Not lift a finger? 连手指都不动一动

2024-06-18 16:51:19

Reader question:

Please explain “lift a finger” in this:

By reinvesting what you earned instead of spending it, you automatically made more money. You didn’t have to lift a finger.

My comments:

Not lift a finger. This phrase is always used in the negative.

In this example, by investing the money you earn instead of spending all of it, you automatically make more money – via interest if you put it in the bank or via dividend if you invest in the stock market.

That way, you get richer without having to work. You don’t have to lift a finger because that money you invest is working for you instead.

Lift a finger?

When we do something, anything, we have to raise or lift our hand. That’s the least we need to do if we want to complete a task, however small it may be. If you want to drink water from a cup, for example, you have to at least lift your hand and raise that cup of water to your mouth.

So, lifting a hand becomes synonymous with making the least effort, a small effort.

Lifting a finger means the same thing – making a small effort. Obviously, we have five fingers in a hand. So lifting one finger represents an even smaller endeavor than lifting a whole hand. In other words, it’s really the least you can do.

So, if you don’t have to lift a finger, you don’t have to do anything.

Like, at all.

This phrase is always – well, almost always – used in the negative. It is most often used in situations when you can be of help but refuse to do so. For example, you can help an old lady cross the street but do not. You watch the whole time, without lifting a finger, while she struggles her way across.

Yeah, lazy ass you.

I’m kidding. I’m not trying to pick on you. We all sometimes take no action when we can be of help in some small way, either because of sheer laziness or lack of motivation for whatever reason.

All right, without trying to sound too judgmental, let’s read a few media examples of “not lifting a finger”:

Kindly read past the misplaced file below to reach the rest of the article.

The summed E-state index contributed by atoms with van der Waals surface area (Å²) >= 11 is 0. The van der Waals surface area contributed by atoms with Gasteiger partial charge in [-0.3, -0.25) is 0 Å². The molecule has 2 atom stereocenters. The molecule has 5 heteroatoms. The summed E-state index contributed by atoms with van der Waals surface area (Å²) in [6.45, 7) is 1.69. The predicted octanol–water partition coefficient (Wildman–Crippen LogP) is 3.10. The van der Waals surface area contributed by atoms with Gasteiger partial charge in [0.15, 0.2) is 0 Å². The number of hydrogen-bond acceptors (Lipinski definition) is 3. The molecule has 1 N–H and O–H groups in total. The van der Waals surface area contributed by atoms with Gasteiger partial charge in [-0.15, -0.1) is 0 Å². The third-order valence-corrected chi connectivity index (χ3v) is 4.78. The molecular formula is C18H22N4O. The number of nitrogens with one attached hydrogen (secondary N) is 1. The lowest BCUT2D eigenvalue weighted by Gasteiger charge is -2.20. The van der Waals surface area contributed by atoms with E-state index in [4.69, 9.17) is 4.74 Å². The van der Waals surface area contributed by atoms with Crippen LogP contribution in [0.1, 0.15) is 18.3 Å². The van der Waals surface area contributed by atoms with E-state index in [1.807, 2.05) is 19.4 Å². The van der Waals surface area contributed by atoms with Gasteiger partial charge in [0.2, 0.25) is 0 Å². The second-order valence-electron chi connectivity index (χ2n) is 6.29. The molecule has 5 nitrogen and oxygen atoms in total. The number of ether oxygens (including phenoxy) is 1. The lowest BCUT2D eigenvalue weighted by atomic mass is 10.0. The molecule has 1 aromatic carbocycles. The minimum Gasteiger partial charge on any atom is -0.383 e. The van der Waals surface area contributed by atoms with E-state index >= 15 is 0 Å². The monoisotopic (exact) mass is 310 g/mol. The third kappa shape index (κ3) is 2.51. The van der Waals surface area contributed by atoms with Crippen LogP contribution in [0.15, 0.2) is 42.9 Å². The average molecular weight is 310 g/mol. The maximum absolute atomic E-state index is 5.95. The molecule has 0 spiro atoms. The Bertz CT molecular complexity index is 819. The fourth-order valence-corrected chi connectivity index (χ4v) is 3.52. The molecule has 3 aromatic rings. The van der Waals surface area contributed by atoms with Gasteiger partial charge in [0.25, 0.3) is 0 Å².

1. Just because someone’s invented something, it doesn’t mean that they’re happy with the end result.

J. Robert Oppenheimer/ Albert Einstein – The atomic bomb.

It’s J. Robert Oppenheimer who, as director of the Los Alamos Laboratory during World War II, is credited with the creation of the atomic bomb. But Albert Einstein’s work made it possible.

Despite past associations with left wing organizations, Oppenheimer welcomed the opportunity to play a part in the war effort. Later, however, he had mixed feelings about the bomb. “I have no remorse about the making of the bomb… As for how we used it, I understand why it happened and appreciate with what nobility those men with whom I’d worked made their decision. But I do not have the feeling that it was done right. The ultimatum to Japan [the Potsdam Proclamation demanding Japan's surrender] was full of pious platitudes. ...our government should have acted with more foresight and clarity in telling the world and Japan what the bomb meant,” he said.

Einstein was less equivocal. Years later he regretted having signed a letter to President Roosevelt urging him to support the research of physicists into nuclear chain reactions and their use as a weapon, because he believed the Germans were already working on it. “Had I known that the Germans would not succeed in producing an atomic bomb,” he said, “I would have never lifted a finger.

Mikhail Kalashnikov – AK-47.

Kalashnikov designed the rifle that bore his name for the Russian army at the end of the Second World War after witnessing terrible casualties in battle and being injured himself. Designed to be a simple automatic rifle that could be made cheaply using the mass production methods available at the time, Kalashnikov, who died in 2014, lived long enough to see his creation be responsible for more deaths than any other assault rifle.